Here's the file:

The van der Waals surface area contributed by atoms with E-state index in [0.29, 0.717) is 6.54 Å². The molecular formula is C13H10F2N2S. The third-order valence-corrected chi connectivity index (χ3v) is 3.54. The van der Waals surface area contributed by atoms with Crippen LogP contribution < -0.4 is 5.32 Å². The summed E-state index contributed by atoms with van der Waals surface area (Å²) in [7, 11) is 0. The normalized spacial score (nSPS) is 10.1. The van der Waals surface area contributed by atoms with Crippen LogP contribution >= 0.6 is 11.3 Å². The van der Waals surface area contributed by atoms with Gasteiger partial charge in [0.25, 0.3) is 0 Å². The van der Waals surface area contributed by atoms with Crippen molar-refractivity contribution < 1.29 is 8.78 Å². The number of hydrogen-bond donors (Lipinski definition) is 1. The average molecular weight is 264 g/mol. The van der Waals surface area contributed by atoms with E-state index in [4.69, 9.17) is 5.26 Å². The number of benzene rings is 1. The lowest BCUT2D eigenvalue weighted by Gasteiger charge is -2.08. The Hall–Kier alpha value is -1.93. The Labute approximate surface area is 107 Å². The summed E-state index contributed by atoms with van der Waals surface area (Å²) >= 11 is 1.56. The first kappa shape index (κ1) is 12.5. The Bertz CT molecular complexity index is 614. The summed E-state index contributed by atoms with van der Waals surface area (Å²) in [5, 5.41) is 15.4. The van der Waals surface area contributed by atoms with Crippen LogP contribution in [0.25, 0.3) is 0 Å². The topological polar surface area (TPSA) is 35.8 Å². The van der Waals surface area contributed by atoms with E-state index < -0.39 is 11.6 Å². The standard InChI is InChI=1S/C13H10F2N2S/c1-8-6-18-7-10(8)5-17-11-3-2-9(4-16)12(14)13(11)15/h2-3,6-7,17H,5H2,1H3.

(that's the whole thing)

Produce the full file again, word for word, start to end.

The van der Waals surface area contributed by atoms with E-state index in [0.29, 0.717) is 6.54 Å². The molecular formula is C13H10F2N2S. The third-order valence-corrected chi connectivity index (χ3v) is 3.54. The van der Waals surface area contributed by atoms with Crippen LogP contribution < -0.4 is 5.32 Å². The summed E-state index contributed by atoms with van der Waals surface area (Å²) in [7, 11) is 0. The normalized spacial score (nSPS) is 10.1. The van der Waals surface area contributed by atoms with Crippen LogP contribution >= 0.6 is 11.3 Å². The van der Waals surface area contributed by atoms with Gasteiger partial charge in [0.25, 0.3) is 0 Å². The van der Waals surface area contributed by atoms with Crippen molar-refractivity contribution < 1.29 is 8.78 Å². The number of hydrogen-bond donors (Lipinski definition) is 1. The average molecular weight is 264 g/mol. The van der Waals surface area contributed by atoms with E-state index in [4.69, 9.17) is 5.26 Å². The number of benzene rings is 1. The lowest BCUT2D eigenvalue weighted by Gasteiger charge is -2.08. The Hall–Kier alpha value is -1.93. The Labute approximate surface area is 107 Å². The summed E-state index contributed by atoms with van der Waals surface area (Å²) >= 11 is 1.56. The first kappa shape index (κ1) is 12.5. The Bertz CT molecular complexity index is 614. The summed E-state index contributed by atoms with van der Waals surface area (Å²) in [5, 5.41) is 15.4. The van der Waals surface area contributed by atoms with Crippen LogP contribution in [0.25, 0.3) is 0 Å². The topological polar surface area (TPSA) is 35.8 Å². The van der Waals surface area contributed by atoms with E-state index < -0.39 is 11.6 Å². The standard InChI is InChI=1S/C13H10F2N2S/c1-8-6-18-7-10(8)5-17-11-3-2-9(4-16)12(14)13(11)15/h2-3,6-7,17H,5H2,1H3.